This advertisement has not loaded yet, but your article continues below.

CANADA NEWS: Article content

“Everything has literally stalled out for the last six weeks,” he said. “By every measure, it’s a massive failure.”

Oates said IRCC officials have told her they have simply been overwhelmed by the number of applications under the program.

And some desperate Afghans are trying to take advantage of it, she acknowledged. People with no Canadian connections have been able to recall the widely used email address that IRCC issued to applicants. She argued that such groups have sufficient documentation to prove who is genuine and the vetting process should be easy.

Ahmadullah fled from Kandahar to a safe house in Kabul in July and applied as soon as he could to the federal program. Although his family has their crucial G number, they are still waiting for digital copies of the papers that will allow them to enter Pakistan.

This advertisement has not loaded yet, but your article continues below.

CANADA NEWS: Article content

Still, with the end in sight at least, he is only thankful to Canada.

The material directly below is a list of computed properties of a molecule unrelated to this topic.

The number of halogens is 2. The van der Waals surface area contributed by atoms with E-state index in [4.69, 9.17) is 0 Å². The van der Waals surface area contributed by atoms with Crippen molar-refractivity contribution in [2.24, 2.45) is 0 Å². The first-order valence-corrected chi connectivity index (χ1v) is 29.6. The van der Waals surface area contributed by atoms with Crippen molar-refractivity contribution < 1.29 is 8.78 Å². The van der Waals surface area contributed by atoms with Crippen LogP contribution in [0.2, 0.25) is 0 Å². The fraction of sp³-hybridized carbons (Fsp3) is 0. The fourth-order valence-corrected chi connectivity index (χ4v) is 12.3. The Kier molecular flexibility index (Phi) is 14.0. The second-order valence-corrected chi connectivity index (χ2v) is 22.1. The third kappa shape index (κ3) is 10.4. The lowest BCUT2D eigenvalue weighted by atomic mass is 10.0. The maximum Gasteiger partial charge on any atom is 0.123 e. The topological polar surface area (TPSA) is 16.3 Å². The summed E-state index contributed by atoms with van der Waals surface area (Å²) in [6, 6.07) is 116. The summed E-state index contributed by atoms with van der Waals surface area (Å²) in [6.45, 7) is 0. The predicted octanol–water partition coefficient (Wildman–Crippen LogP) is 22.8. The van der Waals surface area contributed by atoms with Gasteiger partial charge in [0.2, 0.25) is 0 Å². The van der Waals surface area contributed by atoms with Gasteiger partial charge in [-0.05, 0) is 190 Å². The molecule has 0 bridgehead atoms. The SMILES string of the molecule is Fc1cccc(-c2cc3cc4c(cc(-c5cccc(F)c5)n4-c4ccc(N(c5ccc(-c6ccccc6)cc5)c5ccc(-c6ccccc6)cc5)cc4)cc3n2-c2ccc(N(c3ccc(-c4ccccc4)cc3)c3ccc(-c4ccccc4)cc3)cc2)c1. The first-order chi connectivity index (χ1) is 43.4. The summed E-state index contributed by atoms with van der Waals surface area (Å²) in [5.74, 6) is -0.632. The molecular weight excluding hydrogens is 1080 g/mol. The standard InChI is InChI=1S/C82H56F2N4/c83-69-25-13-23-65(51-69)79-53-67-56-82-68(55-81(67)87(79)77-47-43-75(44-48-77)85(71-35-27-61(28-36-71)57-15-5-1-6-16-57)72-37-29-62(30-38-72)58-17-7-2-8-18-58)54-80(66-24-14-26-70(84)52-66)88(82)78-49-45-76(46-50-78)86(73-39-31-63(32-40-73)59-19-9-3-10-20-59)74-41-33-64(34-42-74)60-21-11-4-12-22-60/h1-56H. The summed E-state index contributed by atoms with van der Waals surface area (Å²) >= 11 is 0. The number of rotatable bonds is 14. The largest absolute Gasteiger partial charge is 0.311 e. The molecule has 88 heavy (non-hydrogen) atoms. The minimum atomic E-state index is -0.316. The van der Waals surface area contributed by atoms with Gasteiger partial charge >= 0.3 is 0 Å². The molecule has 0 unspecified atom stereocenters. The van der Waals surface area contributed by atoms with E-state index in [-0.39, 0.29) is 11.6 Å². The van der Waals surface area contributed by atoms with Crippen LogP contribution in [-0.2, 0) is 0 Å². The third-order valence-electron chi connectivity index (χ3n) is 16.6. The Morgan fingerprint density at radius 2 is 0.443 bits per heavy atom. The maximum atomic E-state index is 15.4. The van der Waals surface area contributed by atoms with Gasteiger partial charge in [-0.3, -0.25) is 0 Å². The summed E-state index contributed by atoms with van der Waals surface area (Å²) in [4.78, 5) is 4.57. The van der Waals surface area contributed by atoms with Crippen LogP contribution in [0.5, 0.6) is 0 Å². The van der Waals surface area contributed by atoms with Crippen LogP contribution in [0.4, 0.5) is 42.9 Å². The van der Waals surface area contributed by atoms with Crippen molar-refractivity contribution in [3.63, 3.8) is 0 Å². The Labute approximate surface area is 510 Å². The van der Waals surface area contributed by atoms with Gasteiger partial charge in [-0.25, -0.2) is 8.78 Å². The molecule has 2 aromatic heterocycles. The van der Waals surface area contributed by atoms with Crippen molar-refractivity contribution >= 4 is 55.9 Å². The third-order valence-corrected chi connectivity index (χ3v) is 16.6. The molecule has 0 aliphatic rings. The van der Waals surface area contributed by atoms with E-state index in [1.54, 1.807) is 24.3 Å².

“You can’t blame the Canadian government (for delays), because things happen. This is Afghanistan.”

For those who have actually made it here, there is jubilation.

A former interpreter at the Canadian-run combat hospital at Kandahar Airfield — known as Tony to his ex-colleagues — said he was sure he’d be killed when the airlift ended and he was still in Kabul.

But last month, he, his wife and six children got word that they were approved to cross into Pakistan. They were driven to the border by a van that was arranged by a Canadian NGO. There were three nerve-wracking stops at Taliban checkpoints on the way. The UN’s International Organization for Migration took them to Islamabad after they made it over.

Three weeks later the family flew to Toronto via the U.K.

“I feel like I’m in a different world,” Tony said last week while quarantining at an airport hotel. To protect his Afghan parents, he asked for his real name to be withheld.

“I’m not in stress, I’m not worrying about the future, about what I’m going to do,” he said. Thank you Canada, I’m so happy. Thank you so much Canada, thank you so much.”

NP Posted

Sign up to receive the daily top stories from the National Post, a division of Postmedia Network Inc.

By clicking on the sign up button you consent to receive the above newsletter from Postmedia Network Inc. You may unsubscribe any time by clicking on the unsubscribe link at the bottom of our emails. Postmedia Network Inc. | 365 Bloor Street East, Toronto, Ontario, M4W 3L4 | 416-383-2300

dWeb.NewsRead More

Similar Posts